There I was, a toddler in the company of three other local lads, we were just crossing the canal bridge on Wilford Street, and one or two of the lads stopped to watch a boat going through the lock.
Now you must be aware, to fully comprehend this story that I was, and always have been scared to death of two things – women and deep water. Some would question if there is any difference?)
I somehow came up from the depths of the canal, and managed to grab hold of some thick rope hanging from one of the British Waterway barges, and there I stayed, scared I’d lose my grip, unable to utter any sound or word – through shear fear and panic – and watched as passers-by fished out the other lads. Convinced if I shouted out, I’d lose me grip on the rope for some reason?
An ambulance and police arrived and they took me mates away – me, confused as to why I wasn’t rescued, still hanging on for grim life to the rope, getting colder, weaker and more and more scared than I ever thought possible!
Eventually, someone did spot me, and came across on a rowing boat (Still don’t know where the boat came from, but I thanked the man and God for it), and dragged me ashore. He even took me home in his pushbike-sidecar. I couldn’t thank him properly as I was still struggling to find my voice, and shaking like a leaf throughout the sheer terrifying ordeal, that has left me a phobia, if that is the right word, a dread, trepidation, and panic of deep water, that prevented my ever having learnt to swim – natural really, as before I could learn to swim, I had to conquer my fear of water, but could never do that, despite several periodic attacks of bravery and visits to the baths in an effort to master my fear, all failing miserably I’m still afraid of deep water. (Tsk!)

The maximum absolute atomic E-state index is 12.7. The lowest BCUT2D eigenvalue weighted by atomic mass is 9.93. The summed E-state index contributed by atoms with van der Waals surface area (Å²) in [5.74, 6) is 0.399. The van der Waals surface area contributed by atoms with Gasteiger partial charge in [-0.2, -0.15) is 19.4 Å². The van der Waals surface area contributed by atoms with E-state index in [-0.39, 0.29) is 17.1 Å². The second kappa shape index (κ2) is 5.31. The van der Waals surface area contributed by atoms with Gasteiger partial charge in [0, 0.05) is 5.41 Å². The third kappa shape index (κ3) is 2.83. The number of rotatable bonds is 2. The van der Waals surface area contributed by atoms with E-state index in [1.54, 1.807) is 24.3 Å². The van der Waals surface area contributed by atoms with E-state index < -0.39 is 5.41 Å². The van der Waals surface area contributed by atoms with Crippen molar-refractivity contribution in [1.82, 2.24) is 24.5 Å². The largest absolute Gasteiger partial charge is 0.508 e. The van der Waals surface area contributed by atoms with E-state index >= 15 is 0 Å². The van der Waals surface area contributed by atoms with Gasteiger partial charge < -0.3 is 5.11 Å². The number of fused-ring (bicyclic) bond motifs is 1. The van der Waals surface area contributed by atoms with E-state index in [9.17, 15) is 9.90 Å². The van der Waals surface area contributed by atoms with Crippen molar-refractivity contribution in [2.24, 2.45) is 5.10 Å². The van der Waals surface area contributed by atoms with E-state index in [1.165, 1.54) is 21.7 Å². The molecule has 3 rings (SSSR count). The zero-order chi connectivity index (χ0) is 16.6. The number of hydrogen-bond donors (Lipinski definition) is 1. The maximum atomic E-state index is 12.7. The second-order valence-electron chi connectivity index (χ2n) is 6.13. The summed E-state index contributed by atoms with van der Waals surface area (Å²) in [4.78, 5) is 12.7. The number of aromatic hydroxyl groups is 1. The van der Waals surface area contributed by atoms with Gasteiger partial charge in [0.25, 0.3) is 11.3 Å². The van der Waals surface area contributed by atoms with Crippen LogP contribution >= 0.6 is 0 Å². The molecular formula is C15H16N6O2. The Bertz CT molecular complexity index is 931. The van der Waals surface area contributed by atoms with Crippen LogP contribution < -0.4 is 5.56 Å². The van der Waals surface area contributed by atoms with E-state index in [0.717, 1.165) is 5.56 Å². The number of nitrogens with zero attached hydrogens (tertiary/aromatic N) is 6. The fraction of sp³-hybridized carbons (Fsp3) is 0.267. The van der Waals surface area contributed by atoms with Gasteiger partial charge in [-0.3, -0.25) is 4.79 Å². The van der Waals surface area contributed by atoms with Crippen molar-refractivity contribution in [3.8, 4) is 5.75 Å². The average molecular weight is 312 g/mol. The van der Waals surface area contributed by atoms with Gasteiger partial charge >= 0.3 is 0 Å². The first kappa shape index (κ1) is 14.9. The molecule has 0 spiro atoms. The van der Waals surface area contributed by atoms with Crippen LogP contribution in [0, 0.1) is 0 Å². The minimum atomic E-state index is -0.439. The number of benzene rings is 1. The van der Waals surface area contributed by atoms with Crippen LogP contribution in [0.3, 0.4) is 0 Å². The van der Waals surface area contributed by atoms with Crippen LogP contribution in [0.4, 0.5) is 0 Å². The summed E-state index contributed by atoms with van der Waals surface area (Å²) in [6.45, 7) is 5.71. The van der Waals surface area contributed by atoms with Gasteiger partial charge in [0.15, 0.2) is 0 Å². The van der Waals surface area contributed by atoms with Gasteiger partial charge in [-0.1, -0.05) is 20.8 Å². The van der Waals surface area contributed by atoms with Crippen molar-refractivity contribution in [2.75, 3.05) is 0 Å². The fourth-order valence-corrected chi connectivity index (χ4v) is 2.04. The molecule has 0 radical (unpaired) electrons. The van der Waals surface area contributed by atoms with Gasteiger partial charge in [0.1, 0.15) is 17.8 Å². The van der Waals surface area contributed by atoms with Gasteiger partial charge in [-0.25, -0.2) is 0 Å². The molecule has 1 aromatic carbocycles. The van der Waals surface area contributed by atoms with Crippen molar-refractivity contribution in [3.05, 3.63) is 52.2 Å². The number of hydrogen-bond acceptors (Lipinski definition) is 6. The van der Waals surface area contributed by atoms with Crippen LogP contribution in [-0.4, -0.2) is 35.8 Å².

Still it got me ready in a way for what was to follow I suppose?
They say everyone has their Achilles Heel – in that dirty canal on that fateful day I confirmed mine, definitely deep water!
When I eventually arrived home, thanks to the Good Samaritan, I was so pleased – that was until the Samaritan left, and daddy was kind enough to belt me about a bit for coming home late and with wet muddy clothes.
That night I went to bed bewildered, confused, dysphonic, sad, shivering and bruised, but the bruises caused by my falling into the canal were the least of my pain!
Getting another, good belting for getting my clothes wet, did not help my future sanity.
To Follow: A Nottingham Lad’s True Tale of Woe – Part Seven
The Anxious Trip to the Empire Theatre